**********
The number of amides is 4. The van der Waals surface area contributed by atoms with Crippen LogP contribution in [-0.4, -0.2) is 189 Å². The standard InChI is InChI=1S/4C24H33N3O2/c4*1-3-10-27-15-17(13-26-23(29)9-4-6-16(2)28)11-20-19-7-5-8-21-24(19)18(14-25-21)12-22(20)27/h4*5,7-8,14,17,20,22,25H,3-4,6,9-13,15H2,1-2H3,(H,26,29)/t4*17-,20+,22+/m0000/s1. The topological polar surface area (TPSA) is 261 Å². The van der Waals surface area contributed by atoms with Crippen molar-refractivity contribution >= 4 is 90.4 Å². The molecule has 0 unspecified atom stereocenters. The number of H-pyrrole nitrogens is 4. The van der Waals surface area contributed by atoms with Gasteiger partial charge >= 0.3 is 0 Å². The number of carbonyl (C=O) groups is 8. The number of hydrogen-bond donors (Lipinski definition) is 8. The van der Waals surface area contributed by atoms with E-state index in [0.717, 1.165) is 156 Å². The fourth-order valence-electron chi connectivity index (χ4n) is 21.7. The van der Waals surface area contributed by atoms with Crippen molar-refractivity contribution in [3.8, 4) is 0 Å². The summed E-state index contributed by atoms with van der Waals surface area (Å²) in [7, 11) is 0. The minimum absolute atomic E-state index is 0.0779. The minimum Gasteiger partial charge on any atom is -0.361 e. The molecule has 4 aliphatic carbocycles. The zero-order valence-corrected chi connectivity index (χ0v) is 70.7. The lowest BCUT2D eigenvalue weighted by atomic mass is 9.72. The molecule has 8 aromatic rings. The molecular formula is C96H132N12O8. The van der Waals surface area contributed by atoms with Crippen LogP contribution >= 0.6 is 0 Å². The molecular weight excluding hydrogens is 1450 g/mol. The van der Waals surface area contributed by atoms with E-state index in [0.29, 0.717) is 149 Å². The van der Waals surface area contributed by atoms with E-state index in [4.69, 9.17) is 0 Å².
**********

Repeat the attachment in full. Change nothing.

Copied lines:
The number of amides is 4. The van der Waals surface area contributed by atoms with Crippen LogP contribution in [-0.4, -0.2) is 189 Å². The standard InChI is InChI=1S/4C24H33N3O2/c4*1-3-10-27-15-17(13-26-23(29)9-4-6-16(2)28)11-20-19-7-5-8-21-24(19)18(14-25-21)12-22(20)27/h4*5,7-8,14,17,20,22,25H,3-4,6,9-13,15H2,1-2H3,(H,26,29)/t4*17-,20+,22+/m0000/s1. The topological polar surface area (TPSA) is 261 Å². The van der Waals surface area contributed by atoms with Crippen molar-refractivity contribution >= 4 is 90.4 Å². The molecule has 0 unspecified atom stereocenters. The number of H-pyrrole nitrogens is 4. The van der Waals surface area contributed by atoms with Gasteiger partial charge >= 0.3 is 0 Å². The number of carbonyl (C=O) groups is 8. The number of hydrogen-bond donors (Lipinski definition) is 8. The van der Waals surface area contributed by atoms with E-state index in [0.717, 1.165) is 156 Å². The fourth-order valence-electron chi connectivity index (χ4n) is 21.7. The van der Waals surface area contributed by atoms with Crippen molar-refractivity contribution in [3.8, 4) is 0 Å². The summed E-state index contributed by atoms with van der Waals surface area (Å²) in [7, 11) is 0. The minimum absolute atomic E-state index is 0.0779. The minimum Gasteiger partial charge on any atom is -0.361 e. The molecule has 4 aliphatic carbocycles. The zero-order valence-corrected chi connectivity index (χ0v) is 70.7. The lowest BCUT2D eigenvalue weighted by atomic mass is 9.72. The molecule has 8 aromatic rings. The molecular formula is C96H132N12O8. The van der Waals surface area contributed by atoms with Crippen LogP contribution >= 0.6 is 0 Å². The molecular weight excluding hydrogens is 1450 g/mol. The van der Waals surface area contributed by atoms with E-state index in [0.29, 0.717) is 149 Å². The van der Waals surface area contributed by atoms with E-state index in [4.69, 9.17) is 0 Å².